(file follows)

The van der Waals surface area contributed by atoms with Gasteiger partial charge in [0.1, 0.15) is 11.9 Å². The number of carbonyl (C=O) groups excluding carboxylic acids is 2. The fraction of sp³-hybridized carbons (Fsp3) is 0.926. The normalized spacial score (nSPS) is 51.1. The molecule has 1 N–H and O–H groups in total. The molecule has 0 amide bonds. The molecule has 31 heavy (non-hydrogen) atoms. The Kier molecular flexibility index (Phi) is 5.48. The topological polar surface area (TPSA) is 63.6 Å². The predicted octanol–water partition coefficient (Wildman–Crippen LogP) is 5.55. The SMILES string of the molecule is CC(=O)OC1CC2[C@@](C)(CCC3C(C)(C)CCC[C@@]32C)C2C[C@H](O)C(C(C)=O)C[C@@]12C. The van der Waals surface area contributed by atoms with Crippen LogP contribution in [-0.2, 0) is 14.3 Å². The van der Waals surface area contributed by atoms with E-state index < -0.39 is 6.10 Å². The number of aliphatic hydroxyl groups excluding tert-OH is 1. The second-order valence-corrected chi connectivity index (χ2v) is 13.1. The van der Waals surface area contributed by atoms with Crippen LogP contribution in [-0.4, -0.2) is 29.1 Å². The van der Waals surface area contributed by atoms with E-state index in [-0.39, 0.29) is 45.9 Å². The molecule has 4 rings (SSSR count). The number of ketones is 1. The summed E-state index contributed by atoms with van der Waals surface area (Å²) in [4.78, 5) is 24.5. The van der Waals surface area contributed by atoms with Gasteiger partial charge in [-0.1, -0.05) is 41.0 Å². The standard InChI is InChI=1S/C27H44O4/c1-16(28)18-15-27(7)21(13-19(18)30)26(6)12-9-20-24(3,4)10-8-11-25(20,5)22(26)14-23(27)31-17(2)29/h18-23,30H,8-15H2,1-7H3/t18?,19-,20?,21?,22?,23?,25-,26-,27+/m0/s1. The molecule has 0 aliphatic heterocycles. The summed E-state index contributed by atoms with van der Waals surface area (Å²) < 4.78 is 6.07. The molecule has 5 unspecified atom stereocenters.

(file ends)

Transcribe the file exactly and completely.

The van der Waals surface area contributed by atoms with Gasteiger partial charge in [0.1, 0.15) is 11.9 Å². The number of carbonyl (C=O) groups excluding carboxylic acids is 2. The fraction of sp³-hybridized carbons (Fsp3) is 0.926. The normalized spacial score (nSPS) is 51.1. The molecule has 1 N–H and O–H groups in total. The molecule has 0 amide bonds. The molecule has 31 heavy (non-hydrogen) atoms. The Kier molecular flexibility index (Phi) is 5.48. The topological polar surface area (TPSA) is 63.6 Å². The predicted octanol–water partition coefficient (Wildman–Crippen LogP) is 5.55. The SMILES string of the molecule is CC(=O)OC1CC2[C@@](C)(CCC3C(C)(C)CCC[C@@]32C)C2C[C@H](O)C(C(C)=O)C[C@@]12C. The van der Waals surface area contributed by atoms with Crippen LogP contribution in [-0.2, 0) is 14.3 Å². The van der Waals surface area contributed by atoms with E-state index < -0.39 is 6.10 Å². The number of aliphatic hydroxyl groups excluding tert-OH is 1. The second-order valence-corrected chi connectivity index (χ2v) is 13.1. The van der Waals surface area contributed by atoms with Crippen LogP contribution in [-0.4, -0.2) is 29.1 Å². The van der Waals surface area contributed by atoms with E-state index in [-0.39, 0.29) is 45.9 Å². The molecule has 4 rings (SSSR count). The number of ketones is 1. The summed E-state index contributed by atoms with van der Waals surface area (Å²) in [4.78, 5) is 24.5. The van der Waals surface area contributed by atoms with Gasteiger partial charge in [-0.1, -0.05) is 41.0 Å². The standard InChI is InChI=1S/C27H44O4/c1-16(28)18-15-27(7)21(13-19(18)30)26(6)12-9-20-24(3,4)10-8-11-25(20,5)22(26)14-23(27)31-17(2)29/h18-23,30H,8-15H2,1-7H3/t18?,19-,20?,21?,22?,23?,25-,26-,27+/m0/s1. The molecule has 0 aliphatic heterocycles. The summed E-state index contributed by atoms with van der Waals surface area (Å²) < 4.78 is 6.07. The molecule has 5 unspecified atom stereocenters.